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Political Experts at UCR

Presidential Politics Experts at UC Riverside

Expertise on Media Bias, Political Spouses, Big Government in the War on Terror, and Third Parties and Voter Behavior

(September 22, 2004)

The Seal of the President of the United States

The Seal of the President of the United States

RIVERSIDE, Calif. — — University of California, Riverside faculty bring expertise in specialized areas of today’s political debate and can enlighten stories about perceptions of media bias in politics, the role of political spouses, the role of big government in addressing the needs of the war on terror, and how third parties affect voter behavior.

Martin Johnson,
assistant professor of political science
Johnson's examinations of the ways in which the American public views the objectivity of the news media relates to the recent revelations that CBS News used phony documents in a story about President George Bush's National Guard service. Johnson studies how assumptions of bias in the news media impact the way people vote. Johnson received his bachelor's degree in journalism before earning advanced degrees in political science.

He has been quoted extensively in the media. In a story about Michael Moore's Fahrenheit 9/11 in the Christian Science Monitor, he said, “Who's going to go? People who want to see Moore take on Bush and the war on terror, and people who want to go so they can walk out! If anything, it will heighten the divisions and promote activism among the already-decideds.”
Telephone: (951) 827-4612

Catherine Allgor,
associate professor of history
Some say Laura Bush’s reserved style is a return to the traditional model of an American First Lady. But Prof. Allgor notes in her groundbreaking 2000 book, Parlor Politics: In Which the Ladies of Washington City Help Build a City and a Government, America’s first First Ladies were engaged politicians who often helped shape the direction of domestic and foreign policy for husbands such as James Madison and John Quincy Adams through lobbying at social events such as dinners, dances, and what would today be called cocktail parties.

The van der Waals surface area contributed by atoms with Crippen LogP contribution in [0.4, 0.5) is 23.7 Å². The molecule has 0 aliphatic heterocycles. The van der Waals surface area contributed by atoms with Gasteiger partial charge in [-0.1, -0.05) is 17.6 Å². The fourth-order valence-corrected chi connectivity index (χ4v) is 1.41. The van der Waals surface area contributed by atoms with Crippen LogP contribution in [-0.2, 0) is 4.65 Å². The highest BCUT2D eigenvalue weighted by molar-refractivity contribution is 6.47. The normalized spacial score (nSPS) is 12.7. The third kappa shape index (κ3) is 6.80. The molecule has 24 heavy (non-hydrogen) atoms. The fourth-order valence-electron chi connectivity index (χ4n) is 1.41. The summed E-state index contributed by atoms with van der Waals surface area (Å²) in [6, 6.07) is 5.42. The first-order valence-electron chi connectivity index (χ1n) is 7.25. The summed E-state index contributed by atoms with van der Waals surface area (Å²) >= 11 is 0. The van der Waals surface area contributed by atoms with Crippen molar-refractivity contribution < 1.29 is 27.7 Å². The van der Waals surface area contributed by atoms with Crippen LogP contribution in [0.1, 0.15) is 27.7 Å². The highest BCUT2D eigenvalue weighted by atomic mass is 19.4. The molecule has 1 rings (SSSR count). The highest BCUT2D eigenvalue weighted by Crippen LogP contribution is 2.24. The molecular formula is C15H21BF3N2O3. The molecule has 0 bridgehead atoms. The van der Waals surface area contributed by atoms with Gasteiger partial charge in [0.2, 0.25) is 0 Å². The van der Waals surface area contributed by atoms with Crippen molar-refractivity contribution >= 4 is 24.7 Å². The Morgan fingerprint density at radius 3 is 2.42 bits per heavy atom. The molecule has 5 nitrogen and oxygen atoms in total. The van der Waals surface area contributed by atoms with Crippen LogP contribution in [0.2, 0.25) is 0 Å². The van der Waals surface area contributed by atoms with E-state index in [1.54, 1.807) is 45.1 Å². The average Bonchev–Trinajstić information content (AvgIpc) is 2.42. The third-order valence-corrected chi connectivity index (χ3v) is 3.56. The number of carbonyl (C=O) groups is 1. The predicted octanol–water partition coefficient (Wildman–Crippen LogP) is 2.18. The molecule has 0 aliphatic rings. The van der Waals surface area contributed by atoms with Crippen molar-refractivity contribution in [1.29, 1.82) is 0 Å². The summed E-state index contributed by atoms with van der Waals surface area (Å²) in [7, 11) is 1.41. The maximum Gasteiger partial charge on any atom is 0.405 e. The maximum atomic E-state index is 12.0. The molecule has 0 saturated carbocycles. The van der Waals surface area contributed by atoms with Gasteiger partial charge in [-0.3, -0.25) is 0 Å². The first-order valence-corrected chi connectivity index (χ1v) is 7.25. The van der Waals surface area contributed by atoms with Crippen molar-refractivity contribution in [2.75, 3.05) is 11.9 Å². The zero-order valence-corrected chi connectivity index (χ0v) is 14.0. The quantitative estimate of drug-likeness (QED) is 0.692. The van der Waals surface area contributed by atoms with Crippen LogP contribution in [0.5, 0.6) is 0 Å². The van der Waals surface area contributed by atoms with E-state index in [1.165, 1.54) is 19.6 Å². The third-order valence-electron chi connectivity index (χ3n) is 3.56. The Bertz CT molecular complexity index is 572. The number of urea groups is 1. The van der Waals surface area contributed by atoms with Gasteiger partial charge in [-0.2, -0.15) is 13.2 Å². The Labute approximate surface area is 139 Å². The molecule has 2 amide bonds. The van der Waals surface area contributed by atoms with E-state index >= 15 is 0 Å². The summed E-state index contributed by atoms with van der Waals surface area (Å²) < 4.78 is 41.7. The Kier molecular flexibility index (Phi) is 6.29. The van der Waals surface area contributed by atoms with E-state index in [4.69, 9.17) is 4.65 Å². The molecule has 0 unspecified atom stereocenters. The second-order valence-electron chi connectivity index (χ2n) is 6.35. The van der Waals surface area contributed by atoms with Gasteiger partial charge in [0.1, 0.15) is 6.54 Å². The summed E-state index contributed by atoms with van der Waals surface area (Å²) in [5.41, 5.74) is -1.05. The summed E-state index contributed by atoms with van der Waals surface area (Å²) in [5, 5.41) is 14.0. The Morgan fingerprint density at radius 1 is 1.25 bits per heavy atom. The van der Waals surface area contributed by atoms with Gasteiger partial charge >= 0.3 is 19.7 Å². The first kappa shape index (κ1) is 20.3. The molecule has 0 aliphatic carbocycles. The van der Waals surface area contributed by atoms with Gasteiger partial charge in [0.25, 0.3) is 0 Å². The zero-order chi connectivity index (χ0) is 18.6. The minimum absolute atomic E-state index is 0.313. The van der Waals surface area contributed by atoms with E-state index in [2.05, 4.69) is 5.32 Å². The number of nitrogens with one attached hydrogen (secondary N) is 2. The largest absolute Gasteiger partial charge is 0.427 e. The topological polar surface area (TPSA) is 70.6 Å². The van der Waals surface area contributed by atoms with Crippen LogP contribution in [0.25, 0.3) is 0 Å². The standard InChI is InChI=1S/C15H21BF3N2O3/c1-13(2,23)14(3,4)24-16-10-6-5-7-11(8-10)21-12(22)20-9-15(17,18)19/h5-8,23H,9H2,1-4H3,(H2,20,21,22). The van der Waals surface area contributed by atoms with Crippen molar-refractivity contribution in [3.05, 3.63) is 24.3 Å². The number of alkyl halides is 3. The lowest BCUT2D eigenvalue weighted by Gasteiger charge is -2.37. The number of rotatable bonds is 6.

After a career in the theatre, Catherine Allgor received her Ph.D. in 1998 with distinction from Yale University, where she also won the Yale Teaching Award. Her dissertation on women and politics turned into her book, Parlor Politics. Professor Allgor has also written on politics, women, and religion for national publications, and her newest project is a political biography of Dolley Madison.
Telephone: (951) 827-1972

Max Neiman,
professor of political science
The era of big government is, apparently, not over. In fact, big government will be asked to address many of the changes recommended by the 9-11 Commission, such as retooling Intelligence, tightening America’s borders, and developing a global diplomatic and public relations strategy to contest radical Islamist ideology. Neiman’s 2000 book, Defending Government: Why Big Government Works, documents the public's declining confidence in the system, and lays out the dangers of too much cynicism in the political process. “The disdain about government is, I think, based on misconceptions about its role in a democratic society,” he said, arguing that only an active and informed public can keep government from becoming an oppressive, unresponsive bureaucracy.
Telephone: (951) 827-4693

Shaun Bowler,
professor of political science
Of the political conventions, Prof. Bowler says, “The big issue remains geography. The national level stories — how well is Nader doing and the nationwide slices of the vote — mask the real story, which is where those votes come from. And, in particular, can Kerry find a way to offset the edge in the Electoral College enjoyed by the President as a consequence of re-apportionment and the over-representation of some states relative to others, especially relative to California?”

Bowler studies the effect of third party candidates on elections, including how voters sometimes make a “strategic” vote for a third-party candidate in the primary even if they will vote for a major party candidate in the general election. The co-author of Demanding Choices: Opinions and Voting in Direct Democracy, Bowler has studied elections all over the world.
Telephone: (951) 827-5595

The University of California, Riverside ( is a doctoral research university, a living laboratory for groundbreaking exploration of issues critical to Inland Southern California, the state and communities around the world. Reflecting California's diverse culture, UCR's enrollment has exceeded 21,000 students. The campus opened a medical school in 2013 and has reached the heart of the Coachella Valley by way of the UCR Palm Desert Center. The campus has an annual statewide economic impact of more than $1 billion.

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